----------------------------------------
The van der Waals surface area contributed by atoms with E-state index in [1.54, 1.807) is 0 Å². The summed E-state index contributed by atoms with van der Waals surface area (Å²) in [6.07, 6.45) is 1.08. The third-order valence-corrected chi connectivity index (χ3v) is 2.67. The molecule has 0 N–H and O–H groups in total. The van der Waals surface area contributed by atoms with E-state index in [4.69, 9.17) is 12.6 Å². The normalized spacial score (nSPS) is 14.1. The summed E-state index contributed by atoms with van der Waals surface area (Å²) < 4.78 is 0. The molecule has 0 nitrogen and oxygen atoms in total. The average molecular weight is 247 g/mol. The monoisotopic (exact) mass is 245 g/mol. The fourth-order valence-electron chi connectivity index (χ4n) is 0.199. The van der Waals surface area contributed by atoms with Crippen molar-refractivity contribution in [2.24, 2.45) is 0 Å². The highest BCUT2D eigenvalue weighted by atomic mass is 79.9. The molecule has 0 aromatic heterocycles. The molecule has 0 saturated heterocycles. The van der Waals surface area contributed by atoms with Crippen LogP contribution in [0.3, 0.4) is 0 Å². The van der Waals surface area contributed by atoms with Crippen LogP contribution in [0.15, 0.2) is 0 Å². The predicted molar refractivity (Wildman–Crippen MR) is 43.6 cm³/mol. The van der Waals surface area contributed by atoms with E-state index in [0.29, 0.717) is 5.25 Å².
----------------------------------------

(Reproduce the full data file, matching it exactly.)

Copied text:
The van der Waals surface area contributed by atoms with E-state index in [1.54, 1.807) is 0 Å². The summed E-state index contributed by atoms with van der Waals surface area (Å²) in [6.07, 6.45) is 1.08. The third-order valence-corrected chi connectivity index (χ3v) is 2.67. The molecule has 0 N–H and O–H groups in total. The van der Waals surface area contributed by atoms with E-state index in [4.69, 9.17) is 12.6 Å². The normalized spacial score (nSPS) is 14.1. The summed E-state index contributed by atoms with van der Waals surface area (Å²) < 4.78 is 0. The molecule has 0 nitrogen and oxygen atoms in total. The average molecular weight is 247 g/mol. The monoisotopic (exact) mass is 245 g/mol. The fourth-order valence-electron chi connectivity index (χ4n) is 0.199. The van der Waals surface area contributed by atoms with Crippen molar-refractivity contribution in [2.24, 2.45) is 0 Å². The highest BCUT2D eigenvalue weighted by atomic mass is 79.9. The molecule has 0 aromatic heterocycles. The molecule has 0 saturated heterocycles. The van der Waals surface area contributed by atoms with Crippen LogP contribution in [0.3, 0.4) is 0 Å². The van der Waals surface area contributed by atoms with Crippen LogP contribution in [0.15, 0.2) is 0 Å². The predicted molar refractivity (Wildman–Crippen MR) is 43.6 cm³/mol. The van der Waals surface area contributed by atoms with E-state index in [0.29, 0.717) is 5.25 Å².